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Justice League: Season One (2001-2002)

Warner Home Video
Blu-ray Disc Released: 8/19/2008

All Ratings out of
Video: 1/2
Audio: 1/2

Review by Mike Long, Posted on 8/16/2008

In my recent review for DC Super Heroes, I wrote about how super hero TV shows and movies go in cycles. In 1992, the success of the Batman films spawned a new show Batman: The Animated Series. This show was inspired by the dark look of Tim Burton's movies, but it actually took that look even farther, creating a Gotham City which could have existed in many different eras and which was inhabited by all sorts of fiends. The success of that show compelled Warner Bros. to look into other characters -- this spawned Superman: The Animated Series. So, if a show with one character can be a success, why not have one with many characters. Thus, Justice League came on-board in 2001. The first season of the show has just arrived on Blu-ray Disc.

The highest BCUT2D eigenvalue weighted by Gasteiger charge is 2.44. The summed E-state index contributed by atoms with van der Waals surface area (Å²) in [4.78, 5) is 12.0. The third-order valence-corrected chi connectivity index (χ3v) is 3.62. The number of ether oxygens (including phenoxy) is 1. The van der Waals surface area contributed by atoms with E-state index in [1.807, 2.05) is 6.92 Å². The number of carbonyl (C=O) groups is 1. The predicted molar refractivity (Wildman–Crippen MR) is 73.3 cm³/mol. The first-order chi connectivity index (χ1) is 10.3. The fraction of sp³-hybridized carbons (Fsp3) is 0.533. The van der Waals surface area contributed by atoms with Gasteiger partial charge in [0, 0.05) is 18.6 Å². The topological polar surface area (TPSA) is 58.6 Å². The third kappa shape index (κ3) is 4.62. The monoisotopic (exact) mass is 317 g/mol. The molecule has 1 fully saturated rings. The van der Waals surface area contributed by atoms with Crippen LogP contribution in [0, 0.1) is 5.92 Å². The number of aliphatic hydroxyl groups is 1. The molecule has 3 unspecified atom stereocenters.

Justice League brings together Superman (voiced by George Newbern), Batman (voiced by Kevin Conroy), Green Lantern (voiced by Phil LaMarr), The Flash (voiced by Michael Rosenbaum), Wonder Woman (voiced by Susan Eisenberg), Hawkgirl (voiced by Maria Canals-Barrera), and J'onn J'onzz (voiced by Carl Lumbly). The team formed when the Earth was invaded by giant aliens. J'onn J'onzz, The Martian Manhunter, was the only survivor of a similar attack on Mars and he's come to Earth to warn us. The aliens begin to decimate Earth’s major cities, and J’onzz joins Batman, Superman, The Flash, Hawkgirl, and Green Lantern in the fight. Viewing the destruction from her secluded island, Wonder Woman defies her mother’s orders and heads to the outside world in order to assist. Once the battle is done, the group decides to band together as a force of justice. Batman builds a space platform, called The Watchtower, to serve as a headquarters for the team. From that point on, the super heroes assist one another in battling evil around the globe.

Many articles and books have been written about the films of the 1970s. The movies of this era were very raw, gritty, and violent -- presumably a reaction to the Vietnam War. And what did kids of that time get on TV? The SuperFriends. This was a watered-down version of the “Justice League of America” comic, which was further hampered by a series of goofy sidekicks -- Marvin and Wonder Dog at first, and then The Wonder Twins and their monkey, Gleep. This show set back comic book adaptations for years.